Weight lifting advice for patients that have had shoulder surgery

After patients recover from shoulder surgery they often ask about returning to a workout regimen that involves weight lifting. Strength training is a great form of exercise for staying fit and preserving bone density, but if you have had a prior shoulder operation it is important that you avoid certain types of exercises.  First, there are a few ground rules. You should not resume weight lifting until cleared by your doctor to do so. For rotator cuff repair patients this is often 4-6 months after surgery. Second, you should ask you doctor if you have any restrictions or recommended limitations. For instance, patients that have had a shoulder replacement are generally advised to avoid heavy lifting and should not lift more than 40lbs with the surgical arm. If you have gotten the “green light” to hit the gym here are a few pointers to prevent re-injury.

  1. Keep it light: When working your shoulder or chest try to stick to lower weights and higher repetitions. I typically recommend that patients choose a weight that they could do twenty repetitions of with good form.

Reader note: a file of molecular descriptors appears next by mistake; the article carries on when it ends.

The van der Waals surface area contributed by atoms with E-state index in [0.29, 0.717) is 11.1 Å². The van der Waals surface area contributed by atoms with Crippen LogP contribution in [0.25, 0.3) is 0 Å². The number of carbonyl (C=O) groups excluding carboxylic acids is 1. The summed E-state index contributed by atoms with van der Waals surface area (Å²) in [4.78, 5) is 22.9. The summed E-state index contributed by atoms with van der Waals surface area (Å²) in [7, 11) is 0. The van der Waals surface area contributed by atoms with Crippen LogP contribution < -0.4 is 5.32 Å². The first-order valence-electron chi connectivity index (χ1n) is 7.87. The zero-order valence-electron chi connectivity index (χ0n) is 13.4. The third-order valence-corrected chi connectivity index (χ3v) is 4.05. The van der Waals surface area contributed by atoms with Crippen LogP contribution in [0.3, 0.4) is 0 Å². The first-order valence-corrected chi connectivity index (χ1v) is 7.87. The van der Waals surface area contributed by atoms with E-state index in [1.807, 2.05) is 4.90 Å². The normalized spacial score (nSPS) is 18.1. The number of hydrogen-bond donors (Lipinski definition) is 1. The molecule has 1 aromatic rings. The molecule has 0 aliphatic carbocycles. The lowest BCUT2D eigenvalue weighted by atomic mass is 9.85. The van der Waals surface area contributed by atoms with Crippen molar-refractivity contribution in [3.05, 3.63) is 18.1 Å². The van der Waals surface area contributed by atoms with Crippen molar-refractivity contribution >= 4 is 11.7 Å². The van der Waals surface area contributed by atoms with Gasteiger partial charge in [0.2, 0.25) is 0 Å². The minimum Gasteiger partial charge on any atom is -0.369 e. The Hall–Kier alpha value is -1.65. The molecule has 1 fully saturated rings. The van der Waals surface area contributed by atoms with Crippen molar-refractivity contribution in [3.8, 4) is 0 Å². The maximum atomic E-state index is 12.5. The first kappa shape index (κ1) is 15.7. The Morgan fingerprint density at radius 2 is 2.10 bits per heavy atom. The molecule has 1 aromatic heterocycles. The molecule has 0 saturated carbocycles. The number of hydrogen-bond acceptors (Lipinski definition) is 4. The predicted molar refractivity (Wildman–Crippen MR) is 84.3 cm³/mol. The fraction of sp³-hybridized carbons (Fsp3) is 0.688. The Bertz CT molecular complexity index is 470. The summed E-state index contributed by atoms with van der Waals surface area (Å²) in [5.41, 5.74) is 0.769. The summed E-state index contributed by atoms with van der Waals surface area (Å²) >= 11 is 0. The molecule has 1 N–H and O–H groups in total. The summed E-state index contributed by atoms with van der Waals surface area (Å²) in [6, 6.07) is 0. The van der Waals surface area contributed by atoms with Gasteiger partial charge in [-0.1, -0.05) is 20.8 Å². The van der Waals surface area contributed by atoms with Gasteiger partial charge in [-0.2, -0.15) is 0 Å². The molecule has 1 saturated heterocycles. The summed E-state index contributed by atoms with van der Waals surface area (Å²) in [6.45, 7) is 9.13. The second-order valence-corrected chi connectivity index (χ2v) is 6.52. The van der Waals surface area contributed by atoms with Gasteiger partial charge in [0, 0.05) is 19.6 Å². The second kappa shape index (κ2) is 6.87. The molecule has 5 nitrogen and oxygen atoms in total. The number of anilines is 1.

2. Avoid raises: Forward raises and lateral raises are dumbbell exercises for the deltoid muscle. These movements put a tremendous amount to torque on the shoulder and should be avoided if you have had surgery
  3. Work your back: One of the best ways to protect your shoulder is by having a strong upper back. I recommend rowing exercises and pull downs to achieve this. These muscles help to hold the shoulder blades back in proper position and alleviate pressure from the rotator cuff.
  4. Keep you rotator cuff muscles in shape: During your post operative rehab you probably learned some rotator cuff exercises that involved resistance bands. I recommend that patients continue to lightly work their rotator cuff 2-3 times per week. Brice Snyder ATC has previously provided a video of these exercises. https://drcarofino.com/throwers-ten-shoulder-program-video/
  5. If it hurts don’t do it: It is normal to have a muscle soreness after exercise, however any movements that cause sharp pain should be avoided.
Author
Brad Carofino, MD Dr. Brad Carofino is a board-certified (American Board of Orthopaedic Surgery), fellowship-trained orthopaedic surgeon who specializes in shoulder & upper extremity surgery. Dr. Carofino is an expert in shoulder replacement surgery, minimally invasive arthroscopic rotator cuff repair, and complex reconstructive procedures of the upper extremity.

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